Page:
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Report: Israel PM 'snubs Clinton' over Turkey apology

Aug. 17, 2011 3:58 P.M. (Updated: Aug. 18, 2011 11:54 P.M.)
JERUSALEM (AFP) -- Israel has rejected a US request to apologize to Turkey over its 2010 commando raid on a Gaza-bound aid flotilla that killed nine Turkish activists, Israeli media reported on Wednesday.

Unsourced reports by Israel's two main radio stations said US Secretary of State Hillary Clinton called Israeli Prime Minister Benjamin Netanyahu on Tuesday with a direct request that he make an apology -- but he turned her down.

"He said Israel has no intention of apologizing at this time and that he is waiting for the publication of a report by the UN secretary general," army radio said.

A United Nations report into the flotilla affair, whose publication has been postponed at least twice this year to allow time for the two sides to reconcile their differences, is due to be released on August 20.

Israeli daily Ynet earlier reported that Israeli diplomats in Washington had passed on a message from Clinton saying the Israel-Turkey crisis was interfering with US attempts to deal with the bloodshed in Syria.

A similar message was given to Israeli Defense Minister Ehud Barak when he visited Washington in late July, when Clinton asked him to do everything in his power to resolve the crisis -- "including apologize," the paper said.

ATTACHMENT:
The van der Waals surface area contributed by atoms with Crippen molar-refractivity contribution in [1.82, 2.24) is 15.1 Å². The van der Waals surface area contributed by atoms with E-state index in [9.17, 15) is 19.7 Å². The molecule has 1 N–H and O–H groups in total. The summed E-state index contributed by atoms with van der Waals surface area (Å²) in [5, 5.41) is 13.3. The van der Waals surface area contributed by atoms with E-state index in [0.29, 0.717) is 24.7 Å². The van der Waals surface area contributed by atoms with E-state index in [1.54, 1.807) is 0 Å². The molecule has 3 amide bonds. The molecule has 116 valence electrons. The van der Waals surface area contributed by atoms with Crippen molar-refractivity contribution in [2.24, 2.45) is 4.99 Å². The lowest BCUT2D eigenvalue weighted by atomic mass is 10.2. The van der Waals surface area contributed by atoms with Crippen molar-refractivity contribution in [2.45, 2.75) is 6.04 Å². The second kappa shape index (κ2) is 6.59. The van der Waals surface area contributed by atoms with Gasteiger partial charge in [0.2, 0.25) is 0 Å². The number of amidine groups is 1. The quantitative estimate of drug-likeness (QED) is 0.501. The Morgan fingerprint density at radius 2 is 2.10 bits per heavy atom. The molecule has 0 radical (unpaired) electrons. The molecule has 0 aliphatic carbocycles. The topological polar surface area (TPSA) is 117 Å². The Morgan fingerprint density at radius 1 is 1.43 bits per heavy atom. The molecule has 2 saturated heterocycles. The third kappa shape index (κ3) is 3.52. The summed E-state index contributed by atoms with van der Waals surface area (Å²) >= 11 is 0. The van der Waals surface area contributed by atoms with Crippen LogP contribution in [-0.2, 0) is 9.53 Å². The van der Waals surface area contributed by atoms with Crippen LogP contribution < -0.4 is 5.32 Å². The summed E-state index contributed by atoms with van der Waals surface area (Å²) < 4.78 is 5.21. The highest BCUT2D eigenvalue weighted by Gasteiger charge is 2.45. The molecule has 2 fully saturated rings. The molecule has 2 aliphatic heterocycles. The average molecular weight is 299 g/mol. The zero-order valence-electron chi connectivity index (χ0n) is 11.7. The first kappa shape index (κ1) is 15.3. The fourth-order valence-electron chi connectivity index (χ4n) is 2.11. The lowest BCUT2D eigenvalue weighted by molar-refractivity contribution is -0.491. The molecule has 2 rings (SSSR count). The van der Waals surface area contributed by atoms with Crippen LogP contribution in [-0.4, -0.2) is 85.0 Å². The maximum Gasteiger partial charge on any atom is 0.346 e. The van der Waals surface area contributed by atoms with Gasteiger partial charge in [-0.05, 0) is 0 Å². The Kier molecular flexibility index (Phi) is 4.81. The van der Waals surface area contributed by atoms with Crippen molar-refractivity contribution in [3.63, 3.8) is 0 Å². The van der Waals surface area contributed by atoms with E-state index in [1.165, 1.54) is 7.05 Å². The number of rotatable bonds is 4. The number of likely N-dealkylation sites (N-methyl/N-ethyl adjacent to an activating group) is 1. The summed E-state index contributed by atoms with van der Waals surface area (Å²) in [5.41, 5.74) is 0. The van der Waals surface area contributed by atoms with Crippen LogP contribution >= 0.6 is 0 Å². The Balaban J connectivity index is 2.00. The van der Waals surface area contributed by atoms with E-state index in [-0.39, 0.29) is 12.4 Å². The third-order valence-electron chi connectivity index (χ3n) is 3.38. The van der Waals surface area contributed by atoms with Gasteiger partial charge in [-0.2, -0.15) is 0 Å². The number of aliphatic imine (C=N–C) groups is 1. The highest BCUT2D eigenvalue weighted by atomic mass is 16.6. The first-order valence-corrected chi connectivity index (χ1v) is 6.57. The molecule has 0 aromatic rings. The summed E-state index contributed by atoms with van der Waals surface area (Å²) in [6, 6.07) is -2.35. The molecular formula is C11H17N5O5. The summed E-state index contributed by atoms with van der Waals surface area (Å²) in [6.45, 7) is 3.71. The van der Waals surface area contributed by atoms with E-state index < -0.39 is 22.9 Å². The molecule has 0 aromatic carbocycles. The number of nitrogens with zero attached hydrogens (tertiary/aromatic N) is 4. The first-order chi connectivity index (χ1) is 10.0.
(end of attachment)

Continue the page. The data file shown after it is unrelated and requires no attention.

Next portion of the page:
In May 2010, Israeli commandos stormed a Turkish ferry leading a six-ship flotilla attempting to break Israel's naval embargo on the Gaza Strip.

The botched operation left nine Turkish nationals dead and sparked a diplomatic crisis with Ankara, which immediately recalled its ambassador.

Since then, Turkey has demanded an Israeli apology for the bloodshed, as well as compensation for the victims' families.

Israel has steadfastly refused, although privately officials acknowledge that restoring the once-strong relationship with Ankara would be desirable.

The United States is looking to deepen its ties with Turkey, which shares a border with Syria, in a bid to better handle Syria's spiraling violence, and hopes an Israeli apology would facilitate that, Ynet said.
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